New Olympic Sports Have a Concerning Relationship With Injury Rates

Seven brand-new sports, including climbing and karate, were included in the 2020 Tokyo Olympics, inspiring athletes to reach new heights.

However, even while the aggregate number of injuries was similar to that in earlier contests, some of the newer sports were disproportionately substantial contributors.

The International Olympic Committee (IOC) assesses injuries and illnesses during each Olympics to protect competitors’ health, and they have revealed their most recent assessment for the Tokyo Olympics, which take place from 23 July to 8 August 2021.

This prestigious international competition had 11,315 competitors from 206 National Olympic Committees, and its medical staffs reported a total of 1035 injuries and 438 illnesses during the course of the 17 days of action.

Per 100 athletes, there are approximately nine injuries and four illnesses.

Although 18 athletes (less than 0.2%) were affected by COVID-19, there were fewer illnesses overall than in prior years.

IOC sports scientist Torbjrn Soligard and colleagues write, “This might primarily be attributable to the robust countermeasures put in place to reduce COVID-19, effectively limiting transmission of COVID-19 and all respiratory diseases.”

The overall injury rate of 9% was comparable to that of the Beijing Olympics in 2008, the Rio Olympics in 2016, and the London Olympics in 2012. (10 percent).

The emerging sports of BMX racing (27%), BMX freestyle (22%), skateboarding (21%), and karate (21%) all had higher injury rates than boxing (27%) at the time (19 percent).

The researchers emphasize that there may be a variety of explanations for why athletes participating in the new sports wound up with greater injuries, including weather conditions, venue, track, or equipment design, awareness of, and adherence to, injury prevention training.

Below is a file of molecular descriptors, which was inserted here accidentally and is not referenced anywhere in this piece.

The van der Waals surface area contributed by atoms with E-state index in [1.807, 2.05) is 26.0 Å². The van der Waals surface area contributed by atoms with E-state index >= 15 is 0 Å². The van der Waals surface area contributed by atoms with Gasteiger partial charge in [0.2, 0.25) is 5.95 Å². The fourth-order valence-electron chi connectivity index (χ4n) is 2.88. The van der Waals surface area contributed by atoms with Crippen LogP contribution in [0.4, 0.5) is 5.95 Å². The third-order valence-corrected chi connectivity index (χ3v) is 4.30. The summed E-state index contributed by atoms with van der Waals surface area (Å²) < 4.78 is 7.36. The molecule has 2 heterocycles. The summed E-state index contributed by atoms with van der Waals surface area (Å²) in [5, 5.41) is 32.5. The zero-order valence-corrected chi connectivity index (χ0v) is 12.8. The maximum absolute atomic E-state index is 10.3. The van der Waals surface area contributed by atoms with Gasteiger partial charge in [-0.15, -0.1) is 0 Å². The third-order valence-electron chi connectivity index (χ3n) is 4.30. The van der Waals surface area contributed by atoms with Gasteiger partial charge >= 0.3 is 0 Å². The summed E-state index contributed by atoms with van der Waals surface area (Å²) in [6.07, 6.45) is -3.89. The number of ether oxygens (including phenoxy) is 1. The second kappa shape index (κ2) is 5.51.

As these characteristics may vary over time, they add that this “emphasizes the significance of continuing, longitudinal monitoring of injuries and illnesses.”

In order to lower the risk in next competitions, those in charge of regulating the sports “must use these data.”

It is not surprising that 78 competitors suffered from heat sickness given the high temperatures of over 30 °C and the relative humidity of above 70%, which can make the heat much tougher to handle physiologically.

Fortunately, the cases were minor, and the team blamed the mildness on the mitigation measures.

Some events were moved, and it was advised that athletes prepare in conditions comparable to those at the games, which, according to research, can help them withstand more harsh ones.

During the events, there were other amenities like water and shade, as well as ice baths afterward.

The researchers praised the effectiveness of the COVID-19 measures used during the Olympics but suggested that subsequent competitions be staged in colder climates.

The athletes’ chances of safely reaching their top performance will be increased, according to Soligard and team, and the amount of resources required to implement exertional heat sickness countermeasures (from both the event organizers and the participants) will be decreased.

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